The New York Times (Amy Harmon; May 9, 2007) last week ran an article that placed Down syndrome into the spotlight. The driving factor was a January 2007 recommendation delivered by the American College of Obstetricians and Gynecologists (ACOG) that all pregnant women, regardless of age (no longer just 35 years of age and older), be screened for Down syndrome.
This recommendation has fueled controversy and discussion across religious, philosophical and medical communities—as it should. While parents don’t enter into the reproductive process with a set-forth goal to give birth to a child with a chromosomal abnormality, the reality is that more than 730 individuals each year are born with Down syndrome. My daughter is one of them.
I have actively written on the benefits of genetic counseling for reproductive couples, since education about ones genetics can help discern the potential for chromosomal abnormalities well in advance of a pregnancy. I think it is a viable and highly underutilized resource for couples—some of whom will learn after they are pregnant that their growing baby has Down syndrome. With the recommendation from ACOG and advanced screening methods, these results can now be discerned earlier in the pregnancy, but once pregnant, results of the tests place a couple into the unenviable position of having to make a life-long decision—to continue or in some cases, interrupt a pregnancy. Neither decision is an easy one to make.
The mere fact that national (and local) media is giving attention to Down syndrome is a positive step in my mind. Within the last year, we have all been invited into the lives of two wonderful individuals, Carrie Bergeron and Sujeet Desai, two individuals with Down syndrome, who were married last July. Carrie and Sujeet were catapulted to immediate celebrity -- appearing on The View, Oprah, 20/20, the front page of the Wall Street Journal and in multiple pages in Newsweek. The fascination with Carrie and Sujeet wasn’t so much the fact that they had Down syndrome, but that they were two individuals with a genetic condition that for years placed individuals like them in institutions, backrooms and basements as ‘unwanted.’ Carrie and Sujeet represent a beacon of what is today not only possible, but probable.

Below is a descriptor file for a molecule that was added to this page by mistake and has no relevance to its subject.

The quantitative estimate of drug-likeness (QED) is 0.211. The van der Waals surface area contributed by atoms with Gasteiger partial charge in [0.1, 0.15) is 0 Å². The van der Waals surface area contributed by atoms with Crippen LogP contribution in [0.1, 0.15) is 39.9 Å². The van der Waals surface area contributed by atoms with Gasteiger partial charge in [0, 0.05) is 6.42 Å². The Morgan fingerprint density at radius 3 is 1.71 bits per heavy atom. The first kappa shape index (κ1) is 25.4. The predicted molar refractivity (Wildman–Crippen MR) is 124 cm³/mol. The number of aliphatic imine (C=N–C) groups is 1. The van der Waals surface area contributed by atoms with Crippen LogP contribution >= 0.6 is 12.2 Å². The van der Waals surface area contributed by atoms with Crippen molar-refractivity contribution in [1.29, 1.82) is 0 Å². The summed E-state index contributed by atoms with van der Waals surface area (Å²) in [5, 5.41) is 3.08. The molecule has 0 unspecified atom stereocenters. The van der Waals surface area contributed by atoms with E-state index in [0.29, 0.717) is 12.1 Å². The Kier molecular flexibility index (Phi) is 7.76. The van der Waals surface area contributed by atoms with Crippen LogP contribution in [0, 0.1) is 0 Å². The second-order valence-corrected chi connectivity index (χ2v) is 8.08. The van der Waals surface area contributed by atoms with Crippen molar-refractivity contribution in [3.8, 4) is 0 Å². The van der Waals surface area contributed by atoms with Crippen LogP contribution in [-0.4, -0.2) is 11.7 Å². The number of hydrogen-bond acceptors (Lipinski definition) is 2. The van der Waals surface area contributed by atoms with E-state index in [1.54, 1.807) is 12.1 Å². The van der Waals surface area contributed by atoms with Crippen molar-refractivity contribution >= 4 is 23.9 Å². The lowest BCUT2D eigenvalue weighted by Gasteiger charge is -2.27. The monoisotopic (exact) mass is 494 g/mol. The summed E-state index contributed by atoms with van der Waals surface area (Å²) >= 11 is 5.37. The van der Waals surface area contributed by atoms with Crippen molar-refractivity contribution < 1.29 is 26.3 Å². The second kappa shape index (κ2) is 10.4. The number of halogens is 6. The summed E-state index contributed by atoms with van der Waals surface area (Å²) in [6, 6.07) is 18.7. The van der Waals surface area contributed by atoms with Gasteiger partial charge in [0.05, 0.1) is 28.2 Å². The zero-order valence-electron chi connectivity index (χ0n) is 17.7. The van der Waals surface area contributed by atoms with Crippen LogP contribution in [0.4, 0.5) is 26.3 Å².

Medical science has progressed not only in the area of early screening, but also in other areas to insure the likelihood of individuals with Down syndrome living full, happy and contributory lifestyles. Support organizations such as the Massachusetts Down Syndrome Congress, its Parent’s First Call program, Morning Travelers and Celebrating Common Threads give Bay State families a cemented foundation, while Early Intervention, mainstreaming in schools, and Challenger sports programs provide paths on which to walk with their children as they develop.
It is incredibly valuable to bring to light issues that for years have been swept under the table, ignored, or pushed aside because it caused social discomfort. I am glad to see the media aggressively incorporate the subject matter—and hope that additional strides will be made to help educate all our communities about the potential of our children, rather than their shortcomings.
By Wendy Bulawa
GateHouse News Service
Thu May 24, 2007, 10:21 AM EDT